Sunday, March 11, 2007
What Came First? The Chicken or the Computer?
I've been involved in a lot of conversations lately about technology and people. These conversations have revolved around the topics of technology, education and people, and more importantly for me, technology education. As an IT faculty member do I teach technology or do I teach people to use technology, or do I in fact teach something completely different?
I have also been reading Guns, Germs, and Steel by Jared Diamond (W.W. Norton and Company New York and London, 1999 ISBN: 0-393-31755-2) He comes to the conclusion that "technology develops cumulatively... and that it finds most of its uses after it has been invented, rather than being invented to meet a foreseen need." (pp245-246). So technology develops as it is used, by the people who use it.
To add fuel to the fire I have been talking a lot to people about online course development and the use of Web 2.0 technologies in traditional (brick), blended, and online learning environments. One of my wise friends has clearly stated that "instructional computing is about people, not technology". He has been preaching this for over 30 years and I believe what he says. I have forgotten more technology than I know, and still believe that I am a good technology instructor. I believe that I am a good technology instructor because, in fact, I do not teach technology, I teach people how to learn and how to use technology. Technology supports learning and learning allows people to not only use technology but to think up those uses of technology that have not even been thought of yet. Many of the jobs my graduates will be doing 10 years from now have not even been created yet, let alone the technology that they will use. So as a technology instructor it is my obligation to give them the skills and knowledge to learn, to use technology, and to push its boundaries, but it is NOT my place to simply teach technology.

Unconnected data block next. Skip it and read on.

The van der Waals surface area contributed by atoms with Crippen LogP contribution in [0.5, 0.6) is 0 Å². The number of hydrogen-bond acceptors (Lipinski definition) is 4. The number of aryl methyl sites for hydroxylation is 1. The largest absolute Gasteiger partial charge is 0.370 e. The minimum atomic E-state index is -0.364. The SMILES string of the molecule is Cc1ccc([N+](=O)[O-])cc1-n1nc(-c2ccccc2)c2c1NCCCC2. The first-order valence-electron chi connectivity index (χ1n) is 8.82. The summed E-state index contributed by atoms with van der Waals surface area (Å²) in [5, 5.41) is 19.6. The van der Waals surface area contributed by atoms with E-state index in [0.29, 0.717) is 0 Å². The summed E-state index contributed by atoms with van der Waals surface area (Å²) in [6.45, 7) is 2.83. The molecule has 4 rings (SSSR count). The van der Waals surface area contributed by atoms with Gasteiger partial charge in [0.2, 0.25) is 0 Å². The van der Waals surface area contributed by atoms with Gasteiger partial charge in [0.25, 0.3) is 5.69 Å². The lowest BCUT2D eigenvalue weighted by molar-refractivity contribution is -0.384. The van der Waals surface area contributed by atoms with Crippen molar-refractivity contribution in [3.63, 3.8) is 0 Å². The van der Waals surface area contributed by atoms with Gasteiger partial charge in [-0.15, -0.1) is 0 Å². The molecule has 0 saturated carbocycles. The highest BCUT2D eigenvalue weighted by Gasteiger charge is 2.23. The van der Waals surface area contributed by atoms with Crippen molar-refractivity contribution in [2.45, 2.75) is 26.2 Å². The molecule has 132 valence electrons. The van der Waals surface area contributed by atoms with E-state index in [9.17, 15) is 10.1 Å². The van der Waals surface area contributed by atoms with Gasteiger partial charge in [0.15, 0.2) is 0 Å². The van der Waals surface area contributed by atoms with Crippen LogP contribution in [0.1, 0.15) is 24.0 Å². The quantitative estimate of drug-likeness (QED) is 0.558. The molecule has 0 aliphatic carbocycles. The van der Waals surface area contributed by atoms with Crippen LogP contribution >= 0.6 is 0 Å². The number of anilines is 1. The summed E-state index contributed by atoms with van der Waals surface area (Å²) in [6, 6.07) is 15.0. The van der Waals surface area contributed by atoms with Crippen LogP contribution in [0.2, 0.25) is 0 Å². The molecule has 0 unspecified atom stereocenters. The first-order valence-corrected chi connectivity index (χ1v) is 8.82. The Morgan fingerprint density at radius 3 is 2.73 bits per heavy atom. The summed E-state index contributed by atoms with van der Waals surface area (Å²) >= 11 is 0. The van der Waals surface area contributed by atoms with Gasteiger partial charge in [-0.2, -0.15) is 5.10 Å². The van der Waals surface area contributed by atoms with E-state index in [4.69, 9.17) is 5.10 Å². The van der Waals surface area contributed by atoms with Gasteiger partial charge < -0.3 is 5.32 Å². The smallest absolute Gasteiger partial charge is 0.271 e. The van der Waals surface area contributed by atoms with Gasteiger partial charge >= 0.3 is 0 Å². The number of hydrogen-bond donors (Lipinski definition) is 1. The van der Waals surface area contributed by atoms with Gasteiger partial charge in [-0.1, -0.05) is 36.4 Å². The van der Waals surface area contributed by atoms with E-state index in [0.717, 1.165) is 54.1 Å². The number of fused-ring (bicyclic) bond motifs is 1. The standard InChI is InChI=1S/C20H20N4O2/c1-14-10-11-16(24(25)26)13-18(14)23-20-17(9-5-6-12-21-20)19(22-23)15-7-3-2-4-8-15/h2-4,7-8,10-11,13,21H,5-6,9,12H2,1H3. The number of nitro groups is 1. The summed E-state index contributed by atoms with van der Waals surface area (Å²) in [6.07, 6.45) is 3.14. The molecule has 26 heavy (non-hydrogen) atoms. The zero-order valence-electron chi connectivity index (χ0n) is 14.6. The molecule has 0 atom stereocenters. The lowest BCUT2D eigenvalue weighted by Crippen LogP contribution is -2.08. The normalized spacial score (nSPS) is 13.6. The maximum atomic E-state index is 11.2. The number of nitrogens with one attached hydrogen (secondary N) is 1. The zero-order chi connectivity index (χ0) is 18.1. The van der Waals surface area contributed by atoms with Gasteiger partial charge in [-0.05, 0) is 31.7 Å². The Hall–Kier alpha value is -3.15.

What does this mean? Well for one thing it means that I should never focus on a particular piece of technology as the be all and end all of my teaching practice. I teach programming and right now I happen to be using Microsoft Visual Studio 2005 to do it with. What I am doing (or I hope that is what I am doing) is teaching programming principles, skills, and knowledge that are transferable to any programing environment - the learning of Visual Studio is a happy by-product. The same applies to the use of Web 2.0 technologies - the emphasis must be on the people, the social aspects of the tools, the change in how information is gathered and shared, not the tools. So as I go forward and explore new technologies and tools I remind you that at the end of it all - it is the people, not the technology that we are here to support.
So it WAS the Chicken that came first...
(Chicken photo from Mark Lorch) (@ photo from borabora)